The first year I worked as a freelancer I paid the $100 or so to get TurboTax (the small-business edition), which told me exactly what to fill in where and came up with a number for me. After that, I decided I really did not like having to pay $100 (even if it was deductible on the next year’s taxes) so I used their website to fill in all my info just as I had the first year, got the magic number… and then went to my paper tax forms and filled things out the same way, making sure I reached that same number. I was very pleased to find out you don’t have to pay for TurboTax until you actually submit the information with it. I get frustrated and a little confused every year in mid-April, but I’ve always managed to work it out so far! (the first year was the worst, because I really didn’t know how much I should be setting aside, and had put the majority of my income into paying off my student loans, so I had like nothing left when I had to pay all my taxes. I definitely learned my lesson from that.)

    On another note, since I just started lettering manga in 2010, I’m curious about the possibility of deducting manga purchases. It makes very much sense for an editor, but for a letterer is there quite enough of a connection? (and on that note, I wonder if I should’ve been deducting children’s book purchases all this time, as a freelance children’s book illustrator…?) What do you think? (I’ll probably ask around for more opinions too, so no pressure!)

    • Adam says:

      Yes, as you work in the publishing industry, any books you buy (children’s books, comic books, manga, etc) would all be deductible.

    • Glad you weren’t as unprepared as I was!! I was seriously going “Oh shit, oh shit, oh shit” because it’s the first time I’ve done any of this!

      I thought about using TurboTax and I *tried* to use it for free, but I kept running into road blocks. I imagine this post wouldn’t have come up if TurboTax had just been easier on me.

      Like Adam said, I’m pretty sure you can deduct manga & children’s books if you work in the publishing industry. Gotta stay on top of the game, right? 😀

      • lys says:

        Maybe it helped that I did purchase the program for the first year, and also had my dad close at hand for any questions I had (“Is this right? Can I claim this? What’s that mean?”). For the following years, it remembered all my previously entered info, which helped cut down on the confusion because aside from specific dollar amounts, most things hadn’t changed much (though I still get so confused figuring out how to deduct my computer, since it depreciates in value each year.) I’m glad you were able to get outside help too!! Taxes are seriously intimidating to try to attempt entirely on your own.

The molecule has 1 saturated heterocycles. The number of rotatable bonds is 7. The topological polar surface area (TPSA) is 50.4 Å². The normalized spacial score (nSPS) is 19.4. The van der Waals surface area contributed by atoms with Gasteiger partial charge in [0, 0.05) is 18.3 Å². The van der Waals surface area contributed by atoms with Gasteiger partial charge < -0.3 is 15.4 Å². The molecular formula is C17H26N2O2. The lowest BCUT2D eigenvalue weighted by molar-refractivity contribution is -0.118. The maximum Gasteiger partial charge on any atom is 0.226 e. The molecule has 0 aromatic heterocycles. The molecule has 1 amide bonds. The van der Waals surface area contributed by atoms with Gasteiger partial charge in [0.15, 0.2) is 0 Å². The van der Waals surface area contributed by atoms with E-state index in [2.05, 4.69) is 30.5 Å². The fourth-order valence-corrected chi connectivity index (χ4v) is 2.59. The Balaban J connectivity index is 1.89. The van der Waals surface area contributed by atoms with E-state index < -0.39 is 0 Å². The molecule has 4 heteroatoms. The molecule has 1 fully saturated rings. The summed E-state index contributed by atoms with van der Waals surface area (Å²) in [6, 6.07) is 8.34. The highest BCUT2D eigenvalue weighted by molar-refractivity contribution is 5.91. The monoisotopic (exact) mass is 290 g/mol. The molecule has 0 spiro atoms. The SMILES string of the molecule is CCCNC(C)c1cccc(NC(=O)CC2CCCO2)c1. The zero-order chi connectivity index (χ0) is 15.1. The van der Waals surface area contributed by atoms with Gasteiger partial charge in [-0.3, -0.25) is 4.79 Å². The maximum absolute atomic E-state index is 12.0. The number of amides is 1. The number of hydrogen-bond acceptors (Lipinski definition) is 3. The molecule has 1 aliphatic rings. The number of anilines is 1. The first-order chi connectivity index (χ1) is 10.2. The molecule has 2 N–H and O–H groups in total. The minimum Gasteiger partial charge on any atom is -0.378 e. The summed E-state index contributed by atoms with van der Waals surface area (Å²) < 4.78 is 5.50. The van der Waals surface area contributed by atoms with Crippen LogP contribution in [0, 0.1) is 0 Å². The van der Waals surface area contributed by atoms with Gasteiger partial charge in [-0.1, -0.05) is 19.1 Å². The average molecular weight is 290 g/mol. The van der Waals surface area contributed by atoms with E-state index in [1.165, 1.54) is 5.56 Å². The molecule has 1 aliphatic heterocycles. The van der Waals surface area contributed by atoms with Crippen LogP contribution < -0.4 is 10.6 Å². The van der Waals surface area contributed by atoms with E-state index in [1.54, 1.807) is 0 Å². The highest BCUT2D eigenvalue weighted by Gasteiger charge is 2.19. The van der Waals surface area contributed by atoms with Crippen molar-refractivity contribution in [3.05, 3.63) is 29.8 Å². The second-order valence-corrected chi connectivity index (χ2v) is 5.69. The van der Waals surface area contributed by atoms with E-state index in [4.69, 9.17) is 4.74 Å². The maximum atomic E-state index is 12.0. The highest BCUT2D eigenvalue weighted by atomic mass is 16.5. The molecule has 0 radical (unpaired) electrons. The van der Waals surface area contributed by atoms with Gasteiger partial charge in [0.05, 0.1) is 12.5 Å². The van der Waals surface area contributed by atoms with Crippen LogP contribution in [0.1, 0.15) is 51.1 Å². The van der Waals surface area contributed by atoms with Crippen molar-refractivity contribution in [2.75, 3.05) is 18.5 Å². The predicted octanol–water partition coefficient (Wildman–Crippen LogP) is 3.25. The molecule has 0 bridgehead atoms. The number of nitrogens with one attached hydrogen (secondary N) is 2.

And thanks, both you and Adam, for the response! Now I get to go through all my bookstore and online receipts and figure out what ridiculous amount I’ve spent on manga and picture books this past year… wheeeee!

        • Yeah, if I had a knowledgeable person next to me, that would have helped. All I had was my boyfriend and various people (mostly through online) trying to give me stab in the dark advice. ^_^;;; It didn’t wind up helping much, although I certainly appreciate their efforts.

          Deduct away! Although I would double check it against something official/professional before you do it. I found out about it from my tax guy, so I trust his word.

  3. MikeyDPirate says:

    Hmm….My manga can be count as a deductible? heeheehee Maybe I should think about becoming a freelance something. haha

    • If you make money off your blogging, then you have to pay taxes for it. Which would mean your manga would be counted as a deductible, since it’s directly related to your blog. (But double check that with a pro before you do it, OK?) But yeah, freelancing in the publishing biz = deductible books. (Yay.)

  4. studiocutie says:

    Quarterlies? Feh!
    I’ve been freelance lettering/retouch for twenty years (?!) and have yet to pay quarterlies on time.
    Kids, don’t try this at home! The IRS will charge you interest and penalties. PLUS, they charge you for the installment plan when you can’t pay the taxes that you’ve owed.

    I’ve just recently developed the habit of setting aside 1/3 of every paycheck just for taxes. My fatalist nature can’t part with the money until I have to file because as freelancers, we’re all two paychecks away from the streets. But I find that I’m not having to pay steeper penalties and installment fees and my mind is a bit more at ease.

    Oh yeah, conventions are deductible too. Bus fare, car mileage, parking fees, eating out, all deductible if you work in manga/anime and going to a convention.

    • Oh wow! I just don’t want to pay late fees or anything like that, so being on time is important to me. I make precious little money as it is.

      I set aside 25% and that seems to be enough (but I hadn’t done it for awhile, so it totally killed my bank account this time! Plus my clients owe me serious monies. They are taking too long to process my checks. :<)

      I definitely deduct cons, car mileage, car payments, parking, food, hotels, any passes I have to pay for, etc. ^_^ It's me promoting my business and furthering my career, it definitely counts!